I'm getting past due notices for a product I never ordered

January 27, 2016 16:15 by Consumer Ed

Dear Consumer Ed: 

I keep on getting past due letters for a product I never ordered.  I've tried to explain the error to the company, but I never get responses; I only get past due notices with additional fees. What should I do?

Consumer Ed says:  

Above all, don't be pressured into paying for goods or services you never ordered. Many of these so-called “invoices” appear at first glance to be legitimate bills, and may include threatening or confusing legal jargon to create a false sense of urgency to pressure recipients into making quick payments. Scammers are hoping that you’ll simply pay the bogus bills without checking them out.  

Another variation on the phony invoice is a solicitation that is designed to look like a bill.  It may contain a required legal disclaimer that says in large boldface type:  “THIS IS NOT A BILL. THIS IS A SOLICITATION.”  Unfortunately, this disclaimer is often absent or obscure.  If you’re deceived into paying for the solicitation, you may never receive the goods and services advertised, and will probably have little to no luck in contacting the company, let alone getting them to refund your money.  If you don’t see the above disclaimer, don’t assume it’s a legitimate invoice.  

The following are steps you should take to avoid falling into this trap:

Verify. Search the name of the company sending you an invoice to see if others are reporting similar issues or other problems.  Check a company out with the Better Business Bureau (www.bbb.org), and also try doing an online search using the company name and words like “complaint” or “scam.”

Carefully read all invoices and solicitations that are sent to you.  Check account numbers and the name of the company sending you an invoice.  If you do receive a bill that appears to be legitimate, or from a legitimate company, look it over carefully for the name and location of the company sending the bill.  If there is any difference (no matter how small) between the name of the business entity which sent the “invoice” and the name of a legitimate business, this is likely an indication that the invoice is phony.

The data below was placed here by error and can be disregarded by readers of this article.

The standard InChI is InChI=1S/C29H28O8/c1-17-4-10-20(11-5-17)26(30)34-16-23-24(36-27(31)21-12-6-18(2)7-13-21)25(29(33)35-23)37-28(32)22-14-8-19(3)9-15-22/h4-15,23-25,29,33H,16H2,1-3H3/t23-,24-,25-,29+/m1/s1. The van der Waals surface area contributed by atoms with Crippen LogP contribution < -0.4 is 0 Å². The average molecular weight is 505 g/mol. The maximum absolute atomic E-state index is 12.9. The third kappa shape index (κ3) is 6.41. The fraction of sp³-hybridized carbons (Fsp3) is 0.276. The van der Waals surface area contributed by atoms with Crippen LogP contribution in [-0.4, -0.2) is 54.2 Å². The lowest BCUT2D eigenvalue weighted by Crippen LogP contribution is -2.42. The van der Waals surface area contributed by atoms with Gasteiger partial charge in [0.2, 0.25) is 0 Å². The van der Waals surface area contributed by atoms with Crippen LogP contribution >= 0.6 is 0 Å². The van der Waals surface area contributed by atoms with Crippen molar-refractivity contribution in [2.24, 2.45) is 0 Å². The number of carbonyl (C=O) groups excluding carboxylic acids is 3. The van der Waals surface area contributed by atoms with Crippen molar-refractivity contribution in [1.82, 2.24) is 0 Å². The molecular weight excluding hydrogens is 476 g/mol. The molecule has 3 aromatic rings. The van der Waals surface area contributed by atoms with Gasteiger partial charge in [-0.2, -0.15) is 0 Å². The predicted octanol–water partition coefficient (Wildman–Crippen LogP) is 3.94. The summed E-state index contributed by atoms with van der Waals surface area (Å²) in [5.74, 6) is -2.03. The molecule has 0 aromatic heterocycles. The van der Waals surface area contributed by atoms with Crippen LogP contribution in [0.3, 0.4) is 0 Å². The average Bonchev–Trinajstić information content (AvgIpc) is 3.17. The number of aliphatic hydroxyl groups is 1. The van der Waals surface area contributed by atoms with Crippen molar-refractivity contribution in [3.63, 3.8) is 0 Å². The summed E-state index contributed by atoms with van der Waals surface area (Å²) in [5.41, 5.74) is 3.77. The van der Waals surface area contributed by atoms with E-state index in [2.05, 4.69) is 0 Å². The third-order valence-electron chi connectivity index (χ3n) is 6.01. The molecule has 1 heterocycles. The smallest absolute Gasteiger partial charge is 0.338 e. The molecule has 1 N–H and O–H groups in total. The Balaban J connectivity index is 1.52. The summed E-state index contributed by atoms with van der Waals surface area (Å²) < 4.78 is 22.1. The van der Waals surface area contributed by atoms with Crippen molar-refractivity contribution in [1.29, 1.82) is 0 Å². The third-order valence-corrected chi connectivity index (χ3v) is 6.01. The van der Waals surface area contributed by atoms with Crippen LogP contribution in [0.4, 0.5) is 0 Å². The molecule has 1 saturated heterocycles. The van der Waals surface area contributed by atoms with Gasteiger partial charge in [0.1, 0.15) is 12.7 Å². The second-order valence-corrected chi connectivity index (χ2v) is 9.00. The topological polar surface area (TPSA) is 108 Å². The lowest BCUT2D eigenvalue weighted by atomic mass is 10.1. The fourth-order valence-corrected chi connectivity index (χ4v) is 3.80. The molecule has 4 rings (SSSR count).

Contact the company.  If you ever question an invoice that you have received, call the number on the invoice.  Legitimate businesses will have direct contact information, and will welcome questions.  Ask for a purchase order or other supporting documents.  An inability to contact the sender at the number provided is also an indication that the bill is a fake. 

File a complaint. If you’re getting bogus bills, file a complaint with the FTC at www.ftc.gov/complaint, as well as with the Better Business Bureau.  If the scheme involved and/or was sent to you via the U.S. mail, submit a Mail Fraud Complaint Form to the U.S. Postal Inspection Service. You also should alert the Georgia Department of Law’s Consumer Protection Unit online at www.consumer.ga.gov, or by calling 404-651-8600.

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Is "free cruise" promotion real or a scam?

October 9, 2014 15:42 by Consumer Ed

Dear Consumer Ed:

I am receiving notices in the mail from cruise lines telling me I’ve won a free cruise.  The same company is calling me on the phone and leaving messages.  I’d love to go on a cruise, but I don’t know how to tell whether these deals are legit.